Coincidentally, I read this over the past day or so (took a long time to read and some of it is just a bit out-there for me, but there are some things that really struck home):

    The First White President

    Subhead is "The foundation of Donald Trump’s presidency is the negation of Barack Obama’s legacy."

    "Asserting that Trump’s rise was primarily powered by cultural resentment and economic reversal has become de rigueur among white pundits and thought leaders. But evidence for this is, at best, mixed. In a study of preelection polling data, the Gallup researchers Jonathan Rothwell and Pablo Diego-Rosell found that “people living in areas with diminished economic opportunity” were “somewhat more likely to support Trump.” But the researchers also found that voters in their study who supported Trump generally had a higher mean household income ($81,898) than those who did not ($77,046). Those who approved of Trump were “less likely to be unemployed and less likely to be employed part-time” than those who did not. They also tended to be from areas that were very white: “The racial and ethnic isolation of whites at the zip code level is one of the strongest predictors of Trump support.”

    An analysis of exit polls conducted during the presidential primaries estimated the median household income of Trump supporters to be about $72,000. But even this lower number is almost double the median household income of African Americans, and $15,000 above the American median. Trump’s white support was not determined by income. According to Edison Research, Trump won whites making less than $50,000 by 20 points, whites making $50,000 to $99,999 by 28 points, and whites making $100,000 or more by 14 points. This shows that Trump assembled a broad white coalition that ran the gamut from Joe the Dishwasher to Joe the Plumber to Joe the Banker. So when white pundits cast the elevation of Trump as the handiwork of an inscrutable white working class, they are being too modest, declining to claim credit for their own economic class. Trump’s dominance among whites across class lines is of a piece with his larger dominance across nearly every white demographic. Trump won white women (+9) and white men (+31). He won white people with college degrees (+3) and white people without them (+37). He won whites ages 18–29 (+4), 30–44 (+17), 45–64 (+28), and 65 and older (+19). Trump won whites in midwestern Illinois (+11), whites in mid-Atlantic New Jersey (+12), and whites in the Sun Belt’s New Mexico (+5). In no state that Edison polled did Trump’s white support dip below 40 percent. Hillary Clinton’s did, in states as disparate as Florida, Utah, Indiana, and Kentucky. From the beer track to the wine track, from soccer moms to nascar dads, Trump’s performance among whites was dominant. According to Mother Jones, based on preelection polling data, if you tallied the popular vote of only white America to derive 2016 electoral votes, Trump would have defeated Clinton 389 to 81, with the remaining 68 votes either a toss-up or unknown.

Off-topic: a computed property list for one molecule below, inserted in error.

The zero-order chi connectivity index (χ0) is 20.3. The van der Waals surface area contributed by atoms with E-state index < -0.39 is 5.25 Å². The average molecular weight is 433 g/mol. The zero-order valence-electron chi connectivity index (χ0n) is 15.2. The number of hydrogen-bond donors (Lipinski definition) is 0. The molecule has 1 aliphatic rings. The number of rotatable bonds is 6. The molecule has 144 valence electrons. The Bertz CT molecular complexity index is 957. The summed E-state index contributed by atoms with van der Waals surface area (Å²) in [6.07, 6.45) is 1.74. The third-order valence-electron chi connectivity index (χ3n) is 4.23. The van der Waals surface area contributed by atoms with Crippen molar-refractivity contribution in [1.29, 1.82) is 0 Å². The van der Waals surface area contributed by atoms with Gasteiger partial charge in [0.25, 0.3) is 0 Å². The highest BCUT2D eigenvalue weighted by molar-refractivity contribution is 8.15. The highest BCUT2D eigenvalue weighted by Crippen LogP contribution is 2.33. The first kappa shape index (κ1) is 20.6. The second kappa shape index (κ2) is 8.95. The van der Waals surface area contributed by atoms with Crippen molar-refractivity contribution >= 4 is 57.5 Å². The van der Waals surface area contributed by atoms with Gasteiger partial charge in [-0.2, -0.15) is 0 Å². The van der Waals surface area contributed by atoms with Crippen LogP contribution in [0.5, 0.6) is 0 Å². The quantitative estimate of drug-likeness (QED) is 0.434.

Part of Trump’s dominance among whites resulted from his running as a Republican, the party that has long cultivated white voters. Trump’s share of the white vote was similar to Mitt Romney’s in 2012. But unlike Romney, Trump secured this support by running against his party’s leadership, against accepted campaign orthodoxy, and against all notions of decency. By his sixth month in office, embroiled in scandal after scandal, a Pew Research Center poll found Trump’s approval rating underwater with every single demographic group. Every demographic group, that is, except one: people who identified as white."

    "To Trump, whiteness is neither notional nor symbolic but is the very core of his power. In this, Trump is not singular. But whereas his forebears carried whiteness like an ancestral talisman, Trump cracked the glowing amulet open, releasing its eldritch energies. The repercussions are striking: Trump is the first president to have served in no public capacity before ascending to his perch. But more telling, Trump is also the first president to have publicly affirmed that his daughter is a “piece of ass.” The mind seizes trying to imagine a black man extolling the virtues of sexual assault on tape (“When you’re a star, they let you do it”), fending off multiple accusations of such assaults, immersed in multiple lawsuits for allegedly fraudulent business dealings, exhorting his followers to violence, and then strolling into the White House. But that is the point of white supremacy—to ensure that that which all others achieve with maximal effort, white people (particularly white men) achieve with minimal qualification. Barack Obama delivered to black people the hoary message that if they work twice as hard as white people, anything is possible. But Trump’s counter is persuasive: Work half as hard as black people, and even more is possible."